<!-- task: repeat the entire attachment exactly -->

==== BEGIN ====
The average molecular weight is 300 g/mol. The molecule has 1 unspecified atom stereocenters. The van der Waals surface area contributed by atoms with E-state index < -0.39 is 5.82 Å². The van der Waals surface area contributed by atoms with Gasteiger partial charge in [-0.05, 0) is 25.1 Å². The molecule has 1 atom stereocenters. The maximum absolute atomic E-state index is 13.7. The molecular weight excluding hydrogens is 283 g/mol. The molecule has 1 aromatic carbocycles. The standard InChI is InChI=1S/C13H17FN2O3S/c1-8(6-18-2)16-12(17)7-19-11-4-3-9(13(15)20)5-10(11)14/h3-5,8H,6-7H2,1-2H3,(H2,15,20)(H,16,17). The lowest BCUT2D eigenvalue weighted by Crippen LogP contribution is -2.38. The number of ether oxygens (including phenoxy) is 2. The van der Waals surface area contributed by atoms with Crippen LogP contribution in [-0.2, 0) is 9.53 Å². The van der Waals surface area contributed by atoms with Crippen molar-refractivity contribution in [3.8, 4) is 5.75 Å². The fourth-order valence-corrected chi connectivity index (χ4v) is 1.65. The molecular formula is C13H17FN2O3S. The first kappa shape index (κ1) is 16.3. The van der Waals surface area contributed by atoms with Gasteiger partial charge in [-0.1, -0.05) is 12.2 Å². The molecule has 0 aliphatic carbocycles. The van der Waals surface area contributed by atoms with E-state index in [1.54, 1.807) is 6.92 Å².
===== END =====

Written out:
The average molecular weight is 300 g/mol. The molecule has 1 unspecified atom stereocenters. The van der Waals surface area contributed by atoms with E-state index < -0.39 is 5.82 Å². The van der Waals surface area contributed by atoms with Gasteiger partial charge in [-0.05, 0) is 25.1 Å². The molecule has 1 atom stereocenters. The maximum absolute atomic E-state index is 13.7. The molecular weight excluding hydrogens is 283 g/mol. The molecule has 1 aromatic carbocycles. The standard InChI is InChI=1S/C13H17FN2O3S/c1-8(6-18-2)16-12(17)7-19-11-4-3-9(13(15)20)5-10(11)14/h3-5,8H,6-7H2,1-2H3,(H2,15,20)(H,16,17). The lowest BCUT2D eigenvalue weighted by Crippen LogP contribution is -2.38. The number of ether oxygens (including phenoxy) is 2. The van der Waals surface area contributed by atoms with Crippen LogP contribution in [-0.2, 0) is 9.53 Å². The van der Waals surface area contributed by atoms with Crippen molar-refractivity contribution in [3.8, 4) is 5.75 Å². The fourth-order valence-corrected chi connectivity index (χ4v) is 1.65. The molecular formula is C13H17FN2O3S. The first kappa shape index (κ1) is 16.3. The van der Waals surface area contributed by atoms with Gasteiger partial charge in [-0.1, -0.05) is 12.2 Å². The molecule has 0 aliphatic carbocycles. The van der Waals surface area contributed by atoms with E-state index in [1.54, 1.807) is 6.92 Å².